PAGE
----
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Unlike Netanyahu, Israeli generals go along with Iran deal

Nov. 26, 2013 at 4:11 PM   |   Comments

TEL AVIV, Israel, Nov. 26 (UPI) -- Despite Prime Minister Binyamin Netanyahu's denunciations of the move toward a U.S.-Iranian rapprochement and efforts by the powerful pro-Israel lobby in Washington to undo the interim agreement reached in Switzerland Sunday, influential former military and intelligence chiefs think the deal is moving in the right direction.

Netanyahu snubbed the landmark deal between the U.S.-led Western powers and Iran, which is valid for six months before talks on a more permanent agreement begin even though it limits Iran's nuclear enrichment program, which the West fears is aimed at producing nuclear weapons.

Tehran denies having nuclear weapon ambitions. But Netanyahu, who sees Iran's nuclear and ballistic missile programs as an existential threat to Israel, branded Sunday's agreement, hailed as a major diplomatic triumph for U.S. President Barack Obama's administration, a "historic mistake" that leaves Iran's military nuclear capabilities largely intact.

But it's becoming clear that other influential Israelis, particularly senior figures in the military and intelligence establishment, view the agreement in a much more favorable light because it slows down Iran's nuclear project even if it doesn't totally dismantle it.

"This agreement is something I can live with -- for the next six months," said retired Maj. Gen. Amos Yadlin, former head of Military Intelligence and considered by some to be a hawk.

"For the first time since 2003, the Iranian nuclear program is halted, even slightly rolled back."

Yadlin, who now heads the Institute for National Security Studies at Tel Aviv University, told reporters if this were the final agreement, "it would really be a bad agreement, but that's not the situation."

He rejected Netanyahu's argument the agreement "made the world more dangerous," and said it's "possible that had there been no agreement, Iran would have decided to make the breakthrough to a bomb because the sanctions are hurting it so badly."

It's widely believed U.S.-led economic sanctions imposed on Iran in mid-2010, and stiffened since then, were a principal factor in getting Iran to the negotiating table, a process accelerated by the election of reformist President Hassan Rouhani in June and the apparent acquiescence of supreme leader Ayatollah Ali Khamenei.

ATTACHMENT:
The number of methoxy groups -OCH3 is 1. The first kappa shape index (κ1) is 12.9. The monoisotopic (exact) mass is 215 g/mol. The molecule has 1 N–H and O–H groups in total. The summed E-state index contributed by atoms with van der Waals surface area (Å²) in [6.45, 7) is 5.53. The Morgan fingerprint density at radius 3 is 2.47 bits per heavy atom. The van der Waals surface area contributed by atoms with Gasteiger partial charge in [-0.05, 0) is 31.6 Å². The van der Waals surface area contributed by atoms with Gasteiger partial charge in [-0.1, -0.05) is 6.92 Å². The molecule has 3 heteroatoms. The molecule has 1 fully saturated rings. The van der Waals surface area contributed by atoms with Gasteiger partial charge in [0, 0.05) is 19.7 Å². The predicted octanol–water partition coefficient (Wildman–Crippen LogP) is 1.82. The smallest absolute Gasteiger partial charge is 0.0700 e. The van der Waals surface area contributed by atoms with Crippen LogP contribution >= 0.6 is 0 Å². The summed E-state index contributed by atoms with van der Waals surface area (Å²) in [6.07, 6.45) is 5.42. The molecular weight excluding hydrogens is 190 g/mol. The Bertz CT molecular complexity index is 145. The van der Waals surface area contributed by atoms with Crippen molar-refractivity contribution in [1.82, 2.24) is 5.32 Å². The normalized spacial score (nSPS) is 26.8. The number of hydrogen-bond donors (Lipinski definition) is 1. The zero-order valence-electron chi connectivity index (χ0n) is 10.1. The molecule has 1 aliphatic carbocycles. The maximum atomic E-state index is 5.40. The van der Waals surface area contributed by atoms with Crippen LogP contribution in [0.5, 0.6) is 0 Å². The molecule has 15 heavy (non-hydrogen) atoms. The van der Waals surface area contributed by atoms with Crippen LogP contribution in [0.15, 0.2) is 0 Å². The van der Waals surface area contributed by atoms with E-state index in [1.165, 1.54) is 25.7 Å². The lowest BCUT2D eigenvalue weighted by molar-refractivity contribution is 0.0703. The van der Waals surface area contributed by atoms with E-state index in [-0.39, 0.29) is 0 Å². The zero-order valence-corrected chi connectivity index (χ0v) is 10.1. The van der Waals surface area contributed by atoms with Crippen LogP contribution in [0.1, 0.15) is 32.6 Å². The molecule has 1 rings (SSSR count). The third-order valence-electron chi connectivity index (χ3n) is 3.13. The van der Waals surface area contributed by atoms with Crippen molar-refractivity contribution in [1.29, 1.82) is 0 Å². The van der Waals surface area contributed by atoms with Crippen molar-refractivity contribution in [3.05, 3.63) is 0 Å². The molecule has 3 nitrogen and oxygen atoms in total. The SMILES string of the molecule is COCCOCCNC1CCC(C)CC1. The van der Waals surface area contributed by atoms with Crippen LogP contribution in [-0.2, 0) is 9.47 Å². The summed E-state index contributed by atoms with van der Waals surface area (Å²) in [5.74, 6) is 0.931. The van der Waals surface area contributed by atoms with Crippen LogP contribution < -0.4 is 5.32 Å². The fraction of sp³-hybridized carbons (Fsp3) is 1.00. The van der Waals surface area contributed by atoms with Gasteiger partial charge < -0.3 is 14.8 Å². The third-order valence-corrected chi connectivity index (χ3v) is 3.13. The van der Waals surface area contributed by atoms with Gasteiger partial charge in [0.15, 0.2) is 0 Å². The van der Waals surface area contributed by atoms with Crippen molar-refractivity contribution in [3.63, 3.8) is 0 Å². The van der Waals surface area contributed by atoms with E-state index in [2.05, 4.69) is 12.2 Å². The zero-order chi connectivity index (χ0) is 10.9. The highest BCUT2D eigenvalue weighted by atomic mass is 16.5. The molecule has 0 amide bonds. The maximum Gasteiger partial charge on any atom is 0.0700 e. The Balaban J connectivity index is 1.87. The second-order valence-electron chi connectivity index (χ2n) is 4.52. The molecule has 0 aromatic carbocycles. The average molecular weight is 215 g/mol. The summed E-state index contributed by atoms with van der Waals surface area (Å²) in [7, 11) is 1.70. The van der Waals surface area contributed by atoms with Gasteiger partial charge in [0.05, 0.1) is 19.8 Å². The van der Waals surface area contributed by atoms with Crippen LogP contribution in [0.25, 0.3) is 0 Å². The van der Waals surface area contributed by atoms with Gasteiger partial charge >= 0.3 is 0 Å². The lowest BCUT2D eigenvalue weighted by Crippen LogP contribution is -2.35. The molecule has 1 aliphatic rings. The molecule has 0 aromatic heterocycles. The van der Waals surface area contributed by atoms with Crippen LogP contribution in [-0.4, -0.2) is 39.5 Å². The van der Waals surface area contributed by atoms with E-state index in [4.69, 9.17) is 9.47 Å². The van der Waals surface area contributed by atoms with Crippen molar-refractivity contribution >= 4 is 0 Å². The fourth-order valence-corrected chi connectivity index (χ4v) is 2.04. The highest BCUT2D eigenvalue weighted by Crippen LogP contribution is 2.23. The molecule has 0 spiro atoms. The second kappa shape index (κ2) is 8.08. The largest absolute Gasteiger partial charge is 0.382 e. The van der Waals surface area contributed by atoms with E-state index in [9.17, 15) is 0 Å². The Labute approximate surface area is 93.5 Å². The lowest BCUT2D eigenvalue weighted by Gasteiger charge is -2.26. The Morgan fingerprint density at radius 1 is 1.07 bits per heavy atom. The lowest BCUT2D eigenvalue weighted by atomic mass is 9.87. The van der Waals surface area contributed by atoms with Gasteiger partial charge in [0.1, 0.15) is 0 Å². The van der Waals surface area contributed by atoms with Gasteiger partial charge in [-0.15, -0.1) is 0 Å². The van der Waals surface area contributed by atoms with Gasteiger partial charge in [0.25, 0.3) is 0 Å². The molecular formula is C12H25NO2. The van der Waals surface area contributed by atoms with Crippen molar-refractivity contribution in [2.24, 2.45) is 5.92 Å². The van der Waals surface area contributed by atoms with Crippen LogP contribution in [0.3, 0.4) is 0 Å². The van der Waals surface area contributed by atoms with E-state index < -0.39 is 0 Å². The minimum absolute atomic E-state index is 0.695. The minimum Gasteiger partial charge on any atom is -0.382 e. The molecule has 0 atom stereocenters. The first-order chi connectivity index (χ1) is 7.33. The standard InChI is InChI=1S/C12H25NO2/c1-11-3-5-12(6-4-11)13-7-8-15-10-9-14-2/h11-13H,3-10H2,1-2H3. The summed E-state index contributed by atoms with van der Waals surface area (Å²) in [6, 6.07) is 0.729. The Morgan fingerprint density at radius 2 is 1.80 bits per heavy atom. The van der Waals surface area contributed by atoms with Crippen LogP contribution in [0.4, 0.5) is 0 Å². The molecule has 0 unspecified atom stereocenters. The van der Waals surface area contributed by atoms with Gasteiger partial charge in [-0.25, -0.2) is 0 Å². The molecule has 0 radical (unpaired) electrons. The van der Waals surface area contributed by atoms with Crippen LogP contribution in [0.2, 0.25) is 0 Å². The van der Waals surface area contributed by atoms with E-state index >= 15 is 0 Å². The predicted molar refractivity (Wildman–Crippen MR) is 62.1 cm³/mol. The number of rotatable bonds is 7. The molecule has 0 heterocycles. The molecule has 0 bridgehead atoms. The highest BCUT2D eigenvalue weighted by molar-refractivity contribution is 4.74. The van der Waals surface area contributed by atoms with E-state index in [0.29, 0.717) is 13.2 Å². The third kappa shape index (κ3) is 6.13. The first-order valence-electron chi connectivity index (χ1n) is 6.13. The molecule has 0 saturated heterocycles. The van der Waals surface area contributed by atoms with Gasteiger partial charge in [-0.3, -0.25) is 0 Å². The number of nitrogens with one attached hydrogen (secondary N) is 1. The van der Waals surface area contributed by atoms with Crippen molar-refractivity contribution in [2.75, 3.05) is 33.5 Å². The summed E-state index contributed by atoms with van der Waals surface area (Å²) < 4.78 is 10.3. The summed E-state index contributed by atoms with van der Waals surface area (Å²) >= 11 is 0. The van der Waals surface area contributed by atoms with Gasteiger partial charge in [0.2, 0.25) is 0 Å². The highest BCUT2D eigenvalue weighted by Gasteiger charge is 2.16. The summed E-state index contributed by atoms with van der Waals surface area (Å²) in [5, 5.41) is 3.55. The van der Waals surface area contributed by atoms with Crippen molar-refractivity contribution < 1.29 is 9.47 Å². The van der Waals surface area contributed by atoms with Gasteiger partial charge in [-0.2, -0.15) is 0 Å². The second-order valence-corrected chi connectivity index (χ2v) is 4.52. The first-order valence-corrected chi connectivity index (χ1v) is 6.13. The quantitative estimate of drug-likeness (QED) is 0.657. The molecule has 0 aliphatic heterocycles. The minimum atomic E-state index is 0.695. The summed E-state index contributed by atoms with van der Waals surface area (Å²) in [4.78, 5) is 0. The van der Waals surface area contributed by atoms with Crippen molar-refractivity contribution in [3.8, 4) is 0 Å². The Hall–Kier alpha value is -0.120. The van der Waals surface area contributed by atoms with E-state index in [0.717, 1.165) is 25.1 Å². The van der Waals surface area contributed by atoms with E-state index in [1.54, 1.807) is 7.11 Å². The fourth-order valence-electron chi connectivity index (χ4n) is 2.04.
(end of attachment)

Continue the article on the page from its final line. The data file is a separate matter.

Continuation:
Former Iranian President Ali Akbar Hashemi Rafsanjani, one of the Islamic republic's most influential leaders who has displayed moderate tendencies in the past, acknowledged that in an interview with the Financial Times Monday and predicted a comprehensive final agreement could come within a year.

Rafsanjani, seen as the leader of Iran's so-called conservative pragmatists, said Sunday's breakthrough agreement was the most difficult step because it had to overcome decades of hostility that began with the fall of the pro-Western Shah Mohammad Reza Pahlavi in 1979 in Ayatollah Ruhollah Khomeini's Islamic Revolution.

"It was breaking the ice, the second stage will be more routine," he said, noting Iran will not abandon its nuclear program but will bring it in line with the 1968 Non-Proliferation Treaty.

In 2011, Yadlin and other senior figures in Israel's military-intelligence community successfully opposed plans by Netanyahu and his then-defense minister and ex-chief of the general staff, Ehud Barak, from launching pre-emptive strikes against Iran's nuclear infrastructure because they feared it would spark a regional conflagration.

The other figures included Meir Dagan, former head of Mossad, Israel's external intelligence service which has been sabotaging Iran's nuclear program for years, and former Defense Minister and Chief of Staff Shaul Mofaz, leader of the centrist Kadima Party.

Mofaz said Israel should not let its guard down, but stressed the country's military does not have the firepower to knock out Iran's nuclear program on its own.

"The Israeli strategy has failed and a different strategy could have been chosen," he observed.

"Netanyahu's fighting a losing battle and it would have been better to work quietly to bring the Americans on board with our strategy."

Israeli polls indicate three-quarters of Jewish Israelis share Netanyahu's skepticism. The far right favors an even tougher line on Iran.

Some credit Netanyahu's tough stand with influencing the Americans to push Iran harder in Geneva, Switzerland, which produced the interim deal.

But even if Netanyahu faces opposition from influential military figures at home, he still has hefty support in the U.S. Congress, where there appears to be a move to reject the agreement secured by Obama's administration.

© 2013 United Press International, Inc. All Rights Reserved. Any reproduction, republication, redistribution and/or modification of any UPI content is expressly prohibited without UPI's prior written consent.
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